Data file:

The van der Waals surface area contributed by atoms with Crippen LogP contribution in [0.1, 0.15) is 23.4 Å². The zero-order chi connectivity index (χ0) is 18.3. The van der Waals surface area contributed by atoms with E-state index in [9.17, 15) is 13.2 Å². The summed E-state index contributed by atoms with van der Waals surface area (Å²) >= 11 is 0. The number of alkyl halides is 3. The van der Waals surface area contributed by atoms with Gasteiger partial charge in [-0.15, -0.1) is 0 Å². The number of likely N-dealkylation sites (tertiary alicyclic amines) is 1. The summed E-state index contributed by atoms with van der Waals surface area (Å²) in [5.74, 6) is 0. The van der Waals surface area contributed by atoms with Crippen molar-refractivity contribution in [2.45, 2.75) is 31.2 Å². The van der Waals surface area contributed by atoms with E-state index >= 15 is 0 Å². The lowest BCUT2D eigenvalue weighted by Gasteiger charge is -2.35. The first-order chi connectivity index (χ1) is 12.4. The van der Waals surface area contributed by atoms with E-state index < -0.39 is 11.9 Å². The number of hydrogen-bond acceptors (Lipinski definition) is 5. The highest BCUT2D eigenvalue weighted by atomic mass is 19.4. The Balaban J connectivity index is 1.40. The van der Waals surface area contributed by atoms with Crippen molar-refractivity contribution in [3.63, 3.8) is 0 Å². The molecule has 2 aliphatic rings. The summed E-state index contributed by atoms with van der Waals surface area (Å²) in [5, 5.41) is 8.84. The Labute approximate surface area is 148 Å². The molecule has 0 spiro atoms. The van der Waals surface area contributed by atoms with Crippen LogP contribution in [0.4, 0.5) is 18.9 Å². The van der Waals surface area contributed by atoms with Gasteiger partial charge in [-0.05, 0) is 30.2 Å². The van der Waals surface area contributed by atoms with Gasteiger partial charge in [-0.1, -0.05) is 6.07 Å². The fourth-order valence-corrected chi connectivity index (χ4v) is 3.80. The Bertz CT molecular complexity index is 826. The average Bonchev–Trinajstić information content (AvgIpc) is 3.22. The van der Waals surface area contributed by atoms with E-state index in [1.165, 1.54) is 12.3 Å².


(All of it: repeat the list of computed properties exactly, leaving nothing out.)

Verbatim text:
The van der Waals surface area contributed by atoms with Crippen LogP contribution in [0.1, 0.15) is 23.4 Å². The zero-order chi connectivity index (χ0) is 18.3. The van der Waals surface area contributed by atoms with E-state index in [9.17, 15) is 13.2 Å². The summed E-state index contributed by atoms with van der Waals surface area (Å²) >= 11 is 0. The number of alkyl halides is 3. The van der Waals surface area contributed by atoms with Gasteiger partial charge in [-0.15, -0.1) is 0 Å². The number of likely N-dealkylation sites (tertiary alicyclic amines) is 1. The summed E-state index contributed by atoms with van der Waals surface area (Å²) in [5.74, 6) is 0. The van der Waals surface area contributed by atoms with Crippen molar-refractivity contribution in [2.45, 2.75) is 31.2 Å². The van der Waals surface area contributed by atoms with E-state index >= 15 is 0 Å². The lowest BCUT2D eigenvalue weighted by Gasteiger charge is -2.35. The first-order chi connectivity index (χ1) is 12.4. The van der Waals surface area contributed by atoms with E-state index < -0.39 is 11.9 Å². The number of hydrogen-bond acceptors (Lipinski definition) is 5. The highest BCUT2D eigenvalue weighted by atomic mass is 19.4. The Balaban J connectivity index is 1.40. The van der Waals surface area contributed by atoms with Crippen molar-refractivity contribution in [3.63, 3.8) is 0 Å². The molecule has 2 aliphatic rings. The summed E-state index contributed by atoms with van der Waals surface area (Å²) in [5, 5.41) is 8.84. The Labute approximate surface area is 148 Å². The molecule has 0 spiro atoms. The van der Waals surface area contributed by atoms with Crippen LogP contribution in [0.4, 0.5) is 18.9 Å². The van der Waals surface area contributed by atoms with Gasteiger partial charge in [-0.05, 0) is 30.2 Å². The van der Waals surface area contributed by atoms with Gasteiger partial charge in [-0.1, -0.05) is 6.07 Å². The fourth-order valence-corrected chi connectivity index (χ4v) is 3.80. The Bertz CT molecular complexity index is 826. The average Bonchev–Trinajstić information content (AvgIpc) is 3.22. The van der Waals surface area contributed by atoms with E-state index in [1.165, 1.54) is 12.3 Å².